I think that moment in the den room in the White House, I think it doesn't terrify to Mellie to see Liv's truth. I think in those excited utterances of moments, we reveal ourselves to ourselves. It's much more a moment of Mellie holding a mirror so Liv could see herself. I think the trust that they've built, I don't think Mellie takes it personally or takes it as a weapon or as an affront. I think she's holding space for Liv to see how she looks in that moment and for Liv to go away and deal with that. I think they've come so far; they really, really have. We have to allow our dear friends space to grow and love and change because we're going to need the same thing.
It's reassuring to know that Liv is still backing her.
Young: Yeah, right? What she's being vehement about is her belief in Mellie. It's just that she's out of line in terms of dominance. Or is she? But I don't think that affects their relationship in any way.
I liked Mellie and Fitz's chat. She tells him he's weak and not power-hungry and slowly realizes that she does want to be president. It's like she realizes it's OK to still want it after all this.
Young: Definitely. When she says he's not power-hungry, his beautiful retort is, "Mellie, I'm Fitzgerald Grant III. Me wanting power is like a drowning man wanting a drink" or something like that. I think that sort of wry self-knowledge really lets Mellie get out of -- she's in a really binary space: Should I run? Should I not run? Am I good person? Am I good wife? Am I a good mother? And that really allows her to be in a gray space. That moment for me never felt like, "I'm power-hungry and I'm OK with it." It really felt like, "I have wanted this all my life and that's OK." I think it's like when you're trying not to cry when someone hugs you. And you're like, "Ahh," and you break down.
I think if he had gone at her combatively, that conversation would've gone a much different way. But his kindness really also undoes her and all of that lets her settle back down to the truth. That's been her dream forever and she can't be this close to giving up her dream.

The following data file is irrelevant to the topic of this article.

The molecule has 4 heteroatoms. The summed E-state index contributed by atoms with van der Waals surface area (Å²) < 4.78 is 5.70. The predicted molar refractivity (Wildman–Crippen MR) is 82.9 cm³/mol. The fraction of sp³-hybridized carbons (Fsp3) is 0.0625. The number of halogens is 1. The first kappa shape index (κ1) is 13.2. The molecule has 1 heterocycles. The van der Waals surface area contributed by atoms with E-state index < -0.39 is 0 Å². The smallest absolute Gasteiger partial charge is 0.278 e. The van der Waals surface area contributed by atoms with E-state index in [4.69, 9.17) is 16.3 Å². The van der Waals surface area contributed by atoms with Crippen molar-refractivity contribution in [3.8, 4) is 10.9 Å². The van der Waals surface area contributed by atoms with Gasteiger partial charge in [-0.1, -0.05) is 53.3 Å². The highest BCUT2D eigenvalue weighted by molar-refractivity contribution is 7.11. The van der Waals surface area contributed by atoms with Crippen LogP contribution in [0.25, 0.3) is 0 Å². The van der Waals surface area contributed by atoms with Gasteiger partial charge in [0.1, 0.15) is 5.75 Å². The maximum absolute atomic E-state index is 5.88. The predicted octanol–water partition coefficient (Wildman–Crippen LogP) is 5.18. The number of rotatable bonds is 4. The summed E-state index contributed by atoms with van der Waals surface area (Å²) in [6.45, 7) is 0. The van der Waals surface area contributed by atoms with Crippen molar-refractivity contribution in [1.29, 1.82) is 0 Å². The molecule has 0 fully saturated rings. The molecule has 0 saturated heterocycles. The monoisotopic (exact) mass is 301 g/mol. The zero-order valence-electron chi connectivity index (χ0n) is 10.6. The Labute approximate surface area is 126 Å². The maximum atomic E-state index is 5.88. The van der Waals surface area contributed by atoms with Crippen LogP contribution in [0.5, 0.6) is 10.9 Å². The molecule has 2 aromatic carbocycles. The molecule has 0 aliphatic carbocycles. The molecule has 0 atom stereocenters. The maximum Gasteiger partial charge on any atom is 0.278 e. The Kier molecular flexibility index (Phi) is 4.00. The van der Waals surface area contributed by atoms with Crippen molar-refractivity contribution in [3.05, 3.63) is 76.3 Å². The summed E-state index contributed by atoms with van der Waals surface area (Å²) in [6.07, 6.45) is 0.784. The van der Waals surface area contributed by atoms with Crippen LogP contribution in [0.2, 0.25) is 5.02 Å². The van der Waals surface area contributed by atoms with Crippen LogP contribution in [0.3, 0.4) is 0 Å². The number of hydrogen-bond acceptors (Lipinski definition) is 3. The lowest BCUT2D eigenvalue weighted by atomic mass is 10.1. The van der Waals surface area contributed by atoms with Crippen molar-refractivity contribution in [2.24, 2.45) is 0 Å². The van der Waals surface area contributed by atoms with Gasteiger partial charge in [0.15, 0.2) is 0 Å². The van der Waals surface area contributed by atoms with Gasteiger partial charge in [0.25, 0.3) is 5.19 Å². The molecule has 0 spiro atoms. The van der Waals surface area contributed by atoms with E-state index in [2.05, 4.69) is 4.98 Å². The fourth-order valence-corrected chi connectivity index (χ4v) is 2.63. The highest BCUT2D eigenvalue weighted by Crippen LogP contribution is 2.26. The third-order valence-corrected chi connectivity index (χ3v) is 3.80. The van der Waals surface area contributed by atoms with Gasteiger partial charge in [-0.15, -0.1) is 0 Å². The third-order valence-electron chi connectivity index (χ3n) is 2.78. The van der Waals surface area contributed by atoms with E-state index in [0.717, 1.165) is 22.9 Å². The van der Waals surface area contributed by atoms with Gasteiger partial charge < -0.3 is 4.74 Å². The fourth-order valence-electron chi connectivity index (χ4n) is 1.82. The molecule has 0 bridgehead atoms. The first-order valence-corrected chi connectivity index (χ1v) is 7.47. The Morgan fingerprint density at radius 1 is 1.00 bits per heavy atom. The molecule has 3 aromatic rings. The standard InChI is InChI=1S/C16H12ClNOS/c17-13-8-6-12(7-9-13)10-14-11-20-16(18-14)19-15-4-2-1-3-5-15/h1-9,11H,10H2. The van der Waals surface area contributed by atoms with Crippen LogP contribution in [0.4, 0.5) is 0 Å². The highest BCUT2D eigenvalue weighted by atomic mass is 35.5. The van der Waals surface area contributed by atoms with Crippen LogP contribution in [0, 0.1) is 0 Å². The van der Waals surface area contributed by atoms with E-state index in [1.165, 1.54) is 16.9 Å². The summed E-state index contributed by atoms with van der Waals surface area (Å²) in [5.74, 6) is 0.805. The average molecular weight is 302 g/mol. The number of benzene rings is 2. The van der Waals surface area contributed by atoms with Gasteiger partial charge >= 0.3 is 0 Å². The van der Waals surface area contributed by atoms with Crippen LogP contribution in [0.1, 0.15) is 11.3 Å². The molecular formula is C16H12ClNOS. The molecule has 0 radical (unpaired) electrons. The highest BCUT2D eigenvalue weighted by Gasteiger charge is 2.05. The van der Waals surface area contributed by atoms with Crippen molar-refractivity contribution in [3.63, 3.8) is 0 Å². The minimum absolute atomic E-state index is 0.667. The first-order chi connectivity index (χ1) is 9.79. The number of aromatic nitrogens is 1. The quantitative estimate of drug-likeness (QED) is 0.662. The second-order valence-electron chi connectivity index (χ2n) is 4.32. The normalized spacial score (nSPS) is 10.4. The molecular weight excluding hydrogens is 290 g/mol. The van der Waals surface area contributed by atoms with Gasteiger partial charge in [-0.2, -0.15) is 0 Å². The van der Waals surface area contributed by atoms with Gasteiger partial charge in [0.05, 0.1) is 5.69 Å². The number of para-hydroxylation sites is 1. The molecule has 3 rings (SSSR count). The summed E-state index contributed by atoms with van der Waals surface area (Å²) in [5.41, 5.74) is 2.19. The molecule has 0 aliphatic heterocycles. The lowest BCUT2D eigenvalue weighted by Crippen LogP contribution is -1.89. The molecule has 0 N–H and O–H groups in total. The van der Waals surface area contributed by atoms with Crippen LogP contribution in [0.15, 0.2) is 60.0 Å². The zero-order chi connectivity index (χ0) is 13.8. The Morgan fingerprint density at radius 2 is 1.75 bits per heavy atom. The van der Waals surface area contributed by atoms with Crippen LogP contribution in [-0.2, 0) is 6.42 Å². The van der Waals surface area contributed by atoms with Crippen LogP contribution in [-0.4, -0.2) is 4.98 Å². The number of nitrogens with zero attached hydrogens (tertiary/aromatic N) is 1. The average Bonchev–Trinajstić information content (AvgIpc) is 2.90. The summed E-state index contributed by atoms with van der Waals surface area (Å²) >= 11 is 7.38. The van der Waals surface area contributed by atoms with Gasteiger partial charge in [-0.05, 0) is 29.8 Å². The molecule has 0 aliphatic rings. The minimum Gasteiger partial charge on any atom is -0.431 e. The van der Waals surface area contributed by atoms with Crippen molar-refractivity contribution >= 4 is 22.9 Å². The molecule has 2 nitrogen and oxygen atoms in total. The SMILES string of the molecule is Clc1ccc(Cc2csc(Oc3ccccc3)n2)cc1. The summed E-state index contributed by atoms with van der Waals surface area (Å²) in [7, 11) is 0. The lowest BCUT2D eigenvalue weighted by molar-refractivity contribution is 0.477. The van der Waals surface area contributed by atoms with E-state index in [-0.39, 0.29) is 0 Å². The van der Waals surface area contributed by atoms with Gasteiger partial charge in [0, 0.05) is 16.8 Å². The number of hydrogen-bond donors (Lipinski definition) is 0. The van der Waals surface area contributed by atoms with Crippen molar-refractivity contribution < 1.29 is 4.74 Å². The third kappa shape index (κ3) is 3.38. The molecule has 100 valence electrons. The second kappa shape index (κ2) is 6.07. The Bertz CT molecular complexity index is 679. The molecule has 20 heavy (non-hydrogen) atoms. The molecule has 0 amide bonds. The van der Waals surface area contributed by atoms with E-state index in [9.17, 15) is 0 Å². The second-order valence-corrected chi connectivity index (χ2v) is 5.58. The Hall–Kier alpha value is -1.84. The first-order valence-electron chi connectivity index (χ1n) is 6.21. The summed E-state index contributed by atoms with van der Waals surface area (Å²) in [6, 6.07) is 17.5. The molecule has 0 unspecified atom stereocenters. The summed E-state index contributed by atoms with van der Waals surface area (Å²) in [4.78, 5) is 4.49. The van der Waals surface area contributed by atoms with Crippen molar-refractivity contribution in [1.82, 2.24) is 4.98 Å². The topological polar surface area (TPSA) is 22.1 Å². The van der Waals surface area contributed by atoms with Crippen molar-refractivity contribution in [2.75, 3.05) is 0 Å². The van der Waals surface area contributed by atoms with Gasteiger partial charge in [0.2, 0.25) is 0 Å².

It seemed like he would endorse her and then Marcus (Cornelius Smith Jr.) gives her a heads up that he's picking Cyrus. Mellie takes it well, but what is her and Fitz's relationship like going forward? Does he have to explain himself to her or does she get it?
Young: I think what I can say about that is it's not a surprise. It's not the first time that he has not shown up for her. In her mind, she doubts it would be the last. It is another cut. It's like death by paper cuts at that point with Fitz. On top of losing the election and fearing for her life and caring for her son, that betrayal is small and unsurprising. I think in the moment it does not kill the dream in any way. I don't think in the moment it's like a "I will fight Cyrus" drive. But I think it doesn't surprise her in the least for Fitz to not have backed her.
I'm guessing Liv is going to tell Mellie that she thinks Cyrus killed Vargas. Is Mellie going to be part of Liv's mission to prove that he did it?
Young: Oh, I think that I cannot say anything about that! [Laughs]
What is Mellie's next move then?
Young: I will say that Mellie's dream is intact. It's risen like a phoenix from the flames. It went down when Frankie won, and when he died, Mellie's dream died in that moment, in him. But it has been reborn and it endures and I think she's really finding her way and finding her path. Her path is still to the Oval and she is surefooted in that. She just thinks that it might be more difficult that she thought and might take a little longer, but I still think she's walking her path.
Cyrus hasn't been sworn in yet, so...
Young: Exactly, exactly! There's time. There are ways. Washington is a surprising town.
We're led to believe Cyrus killed Vargas, but it can't be that easy. Is the season going to be unraveling the mystery of who actually killed Vargas?
Young: Oh, they'll kill me! That's not one I can talk about. I'm not entirely sure I know. We just picked up again [after a hiatus for Washington's pregnancy] and are done with Episode 6.
What about Mellie and Marcus? Something definitely happened between them during the campaign and now he's working for Cyrus and Vargas, but she still clearly cares about her and gave her the heads up.
Young: I can say tune in next week! There's a lot of Mellie and Marcus. I think that is safe to say.
Do you ship them?
Young: [Laughs] Do I ship them? I think Mellie and Marcus bring out the best and the worst in each other and I think that's a sign of a great relationship. I think the willingness to show up and do the work and grow is the other element of a great relationship. They haven't proven that to me yet, but I really do believe they have a true connection and the possibility of greatness.
We got some Drunk Mellie in the bathtub knocking back champagne bottles. Will there be more Drunk Mellie, with or without tub?
Young: I think it's safe to say that Mellie is not looking into sobriety any time soon.
Young: I mean, a girl wants what a girl wants. We spend a little more time with her in the office so she can hide it in the drawers.
I'm sure she had it all over her campaign bus.
Young: Yeah, I feel certain those mugs were not coffee!
Scandal airs Thursdays at 9/8c on ABC.